Mets’ rookie took Corey Knebel deep to lead off the bottom of the ninth, taking the game into extra innings. The Phillies wasted their ghost runner on second in the top of the tenth, and Eduardo Escobar doubled the Mets’ ghost in to give the Mets the 5-4 win in the bottom of the tenth.
At the beginning of the season, the Phillies were confident that their powerful offense would make up for their subpar defense. We are now 48 games deep in the 2022 season, and it is clear that the Phillies’ theory to ignore their defensive issues does not work.
The Phillies allowed just two earned runs in their loss on Sunday night. One of these was from the extra-inning ghost runner, but the other two came after a potential double-play ball up the middle turned into an easy run for the Mets. This play only counts as one error in the box score, but one could argue that three mistakes were present in this play—Rhys Hoskins’ offline throw, Johan Camargo’s hesitation, and J.T. Realmuto not picking the one-hopper at home plate.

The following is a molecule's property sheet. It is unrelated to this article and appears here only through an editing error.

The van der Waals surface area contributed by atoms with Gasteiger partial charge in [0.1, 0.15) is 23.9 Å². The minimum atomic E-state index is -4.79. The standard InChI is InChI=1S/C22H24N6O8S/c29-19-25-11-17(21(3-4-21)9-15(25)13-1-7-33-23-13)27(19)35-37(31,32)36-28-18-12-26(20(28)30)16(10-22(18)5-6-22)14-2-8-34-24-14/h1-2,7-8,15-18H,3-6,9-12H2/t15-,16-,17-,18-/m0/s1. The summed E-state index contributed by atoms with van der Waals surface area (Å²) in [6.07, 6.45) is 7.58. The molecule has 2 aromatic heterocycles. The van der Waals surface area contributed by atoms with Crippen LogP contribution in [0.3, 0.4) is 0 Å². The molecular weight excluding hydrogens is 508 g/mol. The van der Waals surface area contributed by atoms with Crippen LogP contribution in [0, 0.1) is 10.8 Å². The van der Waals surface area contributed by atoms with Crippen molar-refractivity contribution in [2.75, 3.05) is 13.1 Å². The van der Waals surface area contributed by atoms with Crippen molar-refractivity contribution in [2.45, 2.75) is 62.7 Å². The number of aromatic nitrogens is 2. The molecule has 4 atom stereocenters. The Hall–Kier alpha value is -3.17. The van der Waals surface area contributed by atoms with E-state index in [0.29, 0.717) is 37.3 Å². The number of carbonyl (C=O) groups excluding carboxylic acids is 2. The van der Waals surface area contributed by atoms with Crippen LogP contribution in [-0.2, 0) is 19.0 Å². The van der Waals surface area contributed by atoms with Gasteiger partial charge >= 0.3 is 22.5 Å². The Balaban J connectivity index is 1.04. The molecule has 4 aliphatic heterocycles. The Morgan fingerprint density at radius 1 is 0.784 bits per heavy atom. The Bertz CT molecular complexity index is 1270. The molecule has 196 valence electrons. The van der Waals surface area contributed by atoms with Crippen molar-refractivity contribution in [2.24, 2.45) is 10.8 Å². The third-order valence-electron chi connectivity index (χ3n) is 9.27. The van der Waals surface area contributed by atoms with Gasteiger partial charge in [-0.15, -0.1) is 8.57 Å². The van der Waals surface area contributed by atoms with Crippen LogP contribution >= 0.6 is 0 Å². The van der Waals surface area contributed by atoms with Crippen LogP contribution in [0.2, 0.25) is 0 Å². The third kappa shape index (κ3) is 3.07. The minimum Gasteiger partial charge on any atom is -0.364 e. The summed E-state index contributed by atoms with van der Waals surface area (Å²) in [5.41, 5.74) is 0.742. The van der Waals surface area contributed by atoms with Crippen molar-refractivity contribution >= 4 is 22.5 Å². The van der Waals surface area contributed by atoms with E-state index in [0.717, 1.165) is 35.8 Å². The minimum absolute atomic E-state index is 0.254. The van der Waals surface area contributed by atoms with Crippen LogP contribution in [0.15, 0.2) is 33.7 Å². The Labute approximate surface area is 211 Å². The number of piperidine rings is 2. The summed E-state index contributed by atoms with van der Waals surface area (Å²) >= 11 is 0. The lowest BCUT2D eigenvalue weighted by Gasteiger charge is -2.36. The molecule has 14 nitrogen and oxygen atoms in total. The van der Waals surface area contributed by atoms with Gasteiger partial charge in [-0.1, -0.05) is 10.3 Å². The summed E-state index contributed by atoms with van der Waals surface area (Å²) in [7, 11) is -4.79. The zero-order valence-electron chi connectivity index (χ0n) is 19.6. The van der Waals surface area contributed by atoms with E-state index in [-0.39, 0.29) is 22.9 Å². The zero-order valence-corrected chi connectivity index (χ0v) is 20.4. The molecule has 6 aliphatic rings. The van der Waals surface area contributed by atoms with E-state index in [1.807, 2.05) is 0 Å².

So, what does this mean? They need to clean up their defense. Fast. With the Phillies’ offense continuing to be inconsistent and the bullpen struggling to get outs, the defense has to be near perfect, and there are no exceptions.
Adjustments need to be made